CBT for Post-traumatic Stress Disorder (PTSD)

What is PTSD?

PTSD is a serious and chronic anxiety disorder that typically follows exposure to stressful or life-threatening events. This mental health condition is characterized by intense, adverse thoughts and feelings associated with a traumatic event.

What are the symptoms of PTSD?

PTSD symptoms include:

  • Intrusive thoughts (such as repeated flashbacks of a traumatic event)
  • Strong avoidance of anything that will trigger memories associated with the event
  • Distressing dreams or nightmares
  • Negative thoughts that alter one’s perception of themselves or others
  • Frequent irritability and emotional outbursts
  • Feeling detached or disconnected from others

When is it time to get help?

It is normal to experience distressing thoughts and feelings following a traumatic event. If the severity of the distress is intense and prolonged, and/or if the intrusive thoughts and feelings adversely impact one’s social life, education, or occupational functioning, it is a good idea to get help. Evidence-based psychological therapy is highly effective in reducing the severity of PTSD symptoms. 

Many evidence-based studies have indicated that Cognitive Behavioural Therapy (CBT) is the psychological treatment of choice for PTSD. Through the help of a CBT-trained therapist, individuals are able to reduce the emotional and behavioural problems associated with PTSD, while working towards promoting better overall psychological functioning.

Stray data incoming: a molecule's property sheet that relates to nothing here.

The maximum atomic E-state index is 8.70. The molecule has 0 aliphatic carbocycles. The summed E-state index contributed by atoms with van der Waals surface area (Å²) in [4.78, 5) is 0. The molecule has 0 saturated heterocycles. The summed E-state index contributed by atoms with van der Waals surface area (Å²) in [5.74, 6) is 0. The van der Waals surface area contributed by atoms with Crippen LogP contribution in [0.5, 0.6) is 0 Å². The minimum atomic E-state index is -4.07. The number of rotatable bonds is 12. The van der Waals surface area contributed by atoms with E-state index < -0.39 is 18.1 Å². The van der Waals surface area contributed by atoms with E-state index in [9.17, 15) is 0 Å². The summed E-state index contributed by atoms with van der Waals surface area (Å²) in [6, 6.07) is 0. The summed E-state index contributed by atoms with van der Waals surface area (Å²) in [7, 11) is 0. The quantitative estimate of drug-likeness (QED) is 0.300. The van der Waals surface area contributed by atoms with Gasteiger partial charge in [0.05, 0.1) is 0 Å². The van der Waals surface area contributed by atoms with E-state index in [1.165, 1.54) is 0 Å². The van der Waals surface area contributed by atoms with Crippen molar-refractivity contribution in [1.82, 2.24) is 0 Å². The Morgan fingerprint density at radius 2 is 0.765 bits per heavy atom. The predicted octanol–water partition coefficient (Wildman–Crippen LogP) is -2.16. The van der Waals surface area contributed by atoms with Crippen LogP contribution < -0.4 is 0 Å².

How can CBT help treat PTSD?

CBT for PTSD includes a number of evidence-based approaches that have proven to be effective:

  • Providing psycho-educational information about the background and nature of PTSD.
  • Collaborative relationship between therapist and client, which allows for the client to actively participate in decision-making during treatment.
  • Between-session homework assignments to practice skills learned in therapy.
  • Cognitive restructuring to alter dysfunctional beliefs and negative thoughts associated with the condition.
  • Imaginal and in vivo exposure. During imaginal exposure, the client will be asked to recount the traumatic experience for an extended period of time. In vivo exposure involves facing feared places, objects, sounds, or smells associated with the traumatic experience. Through repeated exposure of fearful stimuli, therapy clients experience a reduction in the severity of their anxiety related to the trauma.

How can the team at Oakville Centre for Cognitive Therapy help?

At Oakville Centre for Cognitive Therapy, we have trained psychologists on hand that specialize in helping people of all ages overcome past traumas and the associated effects of PTSD. If you have symptoms of PTSD and are interested in receiving treatment, please feel free to reach out to us at: 905-338-1397 or send us an email via our Contact Us page.

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